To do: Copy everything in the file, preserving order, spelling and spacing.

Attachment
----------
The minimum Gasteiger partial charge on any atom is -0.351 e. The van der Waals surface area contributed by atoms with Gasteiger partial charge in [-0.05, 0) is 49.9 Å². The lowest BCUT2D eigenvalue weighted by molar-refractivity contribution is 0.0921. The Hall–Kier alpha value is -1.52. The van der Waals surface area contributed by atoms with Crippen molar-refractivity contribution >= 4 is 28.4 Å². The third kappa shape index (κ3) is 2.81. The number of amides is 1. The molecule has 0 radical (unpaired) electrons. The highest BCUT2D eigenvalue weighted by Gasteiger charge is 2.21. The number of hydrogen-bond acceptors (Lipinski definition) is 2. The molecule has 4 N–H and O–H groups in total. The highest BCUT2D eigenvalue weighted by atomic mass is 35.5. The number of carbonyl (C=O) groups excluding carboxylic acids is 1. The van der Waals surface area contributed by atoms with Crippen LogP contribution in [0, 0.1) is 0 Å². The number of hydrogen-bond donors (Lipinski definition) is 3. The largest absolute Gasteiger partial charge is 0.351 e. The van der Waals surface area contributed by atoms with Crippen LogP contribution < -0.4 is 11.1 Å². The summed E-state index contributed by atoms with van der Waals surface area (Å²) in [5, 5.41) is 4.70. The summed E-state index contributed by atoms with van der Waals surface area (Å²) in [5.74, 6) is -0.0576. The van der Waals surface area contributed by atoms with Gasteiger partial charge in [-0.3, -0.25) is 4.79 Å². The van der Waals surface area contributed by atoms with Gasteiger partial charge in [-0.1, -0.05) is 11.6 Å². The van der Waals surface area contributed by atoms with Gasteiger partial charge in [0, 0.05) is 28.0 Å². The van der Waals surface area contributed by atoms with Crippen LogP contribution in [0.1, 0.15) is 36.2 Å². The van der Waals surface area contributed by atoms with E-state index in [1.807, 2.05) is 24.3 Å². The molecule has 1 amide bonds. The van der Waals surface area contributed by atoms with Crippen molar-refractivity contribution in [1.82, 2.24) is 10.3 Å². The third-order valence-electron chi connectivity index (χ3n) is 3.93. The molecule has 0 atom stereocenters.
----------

The minimum Gasteiger partial charge on any atom is -0.351 e. The van der Waals surface area contributed by atoms with Gasteiger partial charge in [-0.05, 0) is 49.9 Å². The lowest BCUT2D eigenvalue weighted by molar-refractivity contribution is 0.0921. The Hall–Kier alpha value is -1.52. The van der Waals surface area contributed by atoms with Crippen molar-refractivity contribution >= 4 is 28.4 Å². The third kappa shape index (κ3) is 2.81. The number of amides is 1. The molecule has 0 radical (unpaired) electrons. The highest BCUT2D eigenvalue weighted by Gasteiger charge is 2.21. The number of hydrogen-bond acceptors (Lipinski definition) is 2. The molecule has 4 N–H and O–H groups in total. The highest BCUT2D eigenvalue weighted by atomic mass is 35.5. The number of carbonyl (C=O) groups excluding carboxylic acids is 1. The van der Waals surface area contributed by atoms with Crippen LogP contribution in [0, 0.1) is 0 Å². The number of hydrogen-bond donors (Lipinski definition) is 3. The largest absolute Gasteiger partial charge is 0.351 e. The van der Waals surface area contributed by atoms with Crippen LogP contribution < -0.4 is 11.1 Å². The summed E-state index contributed by atoms with van der Waals surface area (Å²) in [5, 5.41) is 4.70. The summed E-state index contributed by atoms with van der Waals surface area (Å²) in [5.74, 6) is -0.0576. The van der Waals surface area contributed by atoms with Gasteiger partial charge in [-0.3, -0.25) is 4.79 Å². The van der Waals surface area contributed by atoms with Gasteiger partial charge in [-0.1, -0.05) is 11.6 Å². The van der Waals surface area contributed by atoms with Gasteiger partial charge in [0, 0.05) is 28.0 Å². The van der Waals surface area contributed by atoms with Crippen LogP contribution in [0.1, 0.15) is 36.2 Å². The van der Waals surface area contributed by atoms with E-state index in [1.807, 2.05) is 24.3 Å². The molecule has 1 amide bonds. The van der Waals surface area contributed by atoms with Crippen molar-refractivity contribution in [1.82, 2.24) is 10.3 Å². The third-order valence-electron chi connectivity index (χ3n) is 3.93. The molecule has 0 atom stereocenters.